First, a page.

“Before that (opening) game, it seemed like there was a lot of nerves going around,” he said. “Which you could see in the first half obviously. But after we came back we decided: if we can comeback from that, if we play our best, we can’t be stopped. That became our mentality and it carried us all the way through.”

An upset of top seeded and two-time defending champion Cedar Rapids Xavier in the semifinals followed. And then Glenwood – with so little basketball tradition to speak of many of the 8,000 in attendance at Wells Fargo Arena in Des Moines were asking “Where’s Glenwood?” – stunned Class 3A with a state title victory over a much bigger and heavily favored Oskaloosa squad.

Blum played an integral role in all three wins that secured the single greatest season in Ram basketball history. He led the team in points, rebounds and blocked shots and provided smothering defense on players often five to six inches bigger than him.

“The locker room after the games were amazing,” Blum recalled. “The looks on everybody’s faces and the sheer joy whether you scored two points or didn’t play or you scored 20, everyone was so happy to be a part of this together.”

One might think that sort of basketball success would make Blum’s choice to pursue football in college a difficult one. And it certainly wasn’t an easy decision, but one it’s one he’s happy with.

“It’s pretty dang close in terms of which one I like the most,” he said. “I’d have to say football. I’m glad I’m choosing football. There are no regrets. But I will miss playing basketball but I’m going to love playing football.”

Blum’s path to college football began his junior season while playing safety, wide receiver and quarterback for a Rams’ squad that made it all the way to the Class 3A semifinals. He’d had modest interest from Division II colleges in both basketball and football until a scholarship offer from Northwest Missouri State materialized the summer before his junior year. An offer from the powerhouse Bearcats was too much for Blum to pass up.

“My junior year during the football season I felt like I was having a pretty good season and talking to (college) coaches and just hearing what they had to say,” Blum said. “Six-three or 6-foot-4 doesn’t get your real far in basketball. You have to be 6-6 and 6-8 to do those things. So I figured I like to hit people and I like football and I had a pretty good offer so it felt like the place to go.”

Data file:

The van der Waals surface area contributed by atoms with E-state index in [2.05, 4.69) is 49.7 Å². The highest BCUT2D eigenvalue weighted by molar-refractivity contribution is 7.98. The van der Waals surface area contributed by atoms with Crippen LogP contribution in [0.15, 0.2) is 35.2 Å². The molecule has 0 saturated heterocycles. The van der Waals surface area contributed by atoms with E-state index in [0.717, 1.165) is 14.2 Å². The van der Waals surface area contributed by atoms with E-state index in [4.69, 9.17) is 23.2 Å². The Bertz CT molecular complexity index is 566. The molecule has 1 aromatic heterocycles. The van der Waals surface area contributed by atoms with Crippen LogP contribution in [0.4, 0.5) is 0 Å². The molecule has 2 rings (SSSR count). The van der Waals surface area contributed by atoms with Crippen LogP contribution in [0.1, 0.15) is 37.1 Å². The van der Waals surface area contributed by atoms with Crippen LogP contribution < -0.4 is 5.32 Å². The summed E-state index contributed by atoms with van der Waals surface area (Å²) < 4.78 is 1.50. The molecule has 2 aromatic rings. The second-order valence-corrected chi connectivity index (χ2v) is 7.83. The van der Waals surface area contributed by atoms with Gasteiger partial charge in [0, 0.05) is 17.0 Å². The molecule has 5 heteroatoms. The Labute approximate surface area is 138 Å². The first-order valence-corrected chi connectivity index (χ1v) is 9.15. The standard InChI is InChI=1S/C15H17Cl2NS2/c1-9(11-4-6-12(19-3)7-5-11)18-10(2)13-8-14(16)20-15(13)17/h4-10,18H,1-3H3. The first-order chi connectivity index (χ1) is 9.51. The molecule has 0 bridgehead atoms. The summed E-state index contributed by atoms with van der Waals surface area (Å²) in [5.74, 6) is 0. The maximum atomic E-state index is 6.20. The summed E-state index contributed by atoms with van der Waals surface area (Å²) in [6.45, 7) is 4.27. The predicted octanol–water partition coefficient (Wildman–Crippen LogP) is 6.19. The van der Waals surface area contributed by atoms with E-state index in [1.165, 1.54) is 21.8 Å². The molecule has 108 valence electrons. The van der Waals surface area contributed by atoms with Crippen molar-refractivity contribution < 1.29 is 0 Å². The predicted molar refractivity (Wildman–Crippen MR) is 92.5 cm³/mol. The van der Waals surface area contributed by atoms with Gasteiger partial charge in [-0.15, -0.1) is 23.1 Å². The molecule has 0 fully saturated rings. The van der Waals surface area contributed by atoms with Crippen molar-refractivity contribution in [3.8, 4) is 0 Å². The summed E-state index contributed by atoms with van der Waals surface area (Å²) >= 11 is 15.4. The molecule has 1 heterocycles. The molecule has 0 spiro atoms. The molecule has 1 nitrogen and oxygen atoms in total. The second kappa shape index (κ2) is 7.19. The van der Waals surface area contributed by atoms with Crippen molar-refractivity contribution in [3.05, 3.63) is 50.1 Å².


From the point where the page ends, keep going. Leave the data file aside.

Seeing himself forgo basketball, the sport he’d excelled at since fifth grade, for football in college may not have been a hard choice but picturing where the Bearcat coaches saw him might have been a harder sell.

Linebacker. A position he had never played.

“I didn’t really play any linebacker in high school,” said the 6-foot-4, 200 pounder. “But to be a (college) safety you have to be able to sprint pretty fast so moving down to linebacker made a lot of sense. I liked offense and catching the ball too but I also liked hitting people and defense. But defense is where I wanted to be.”

The plan is for him to redshirt this season to get bigger and strong and learn the new position but he didn’t rule out seeing the field. A recent change to NCAA eligibility rules allow players to participate in up to four games while maintaining their redshirt status.

As Blum walks away from the hardwood and Glenwood and into his new position and Maryville, he shrugs off the idea of assessing his own legacy. He’s more eager to talk about being a part of a winning culture.

“That’s the thing I’m most proud of,” he said. “I can’t wait to come back and see my brother play and all those teammates and after they graduate come back and see us still winning in Glenwood. That would be big for me.”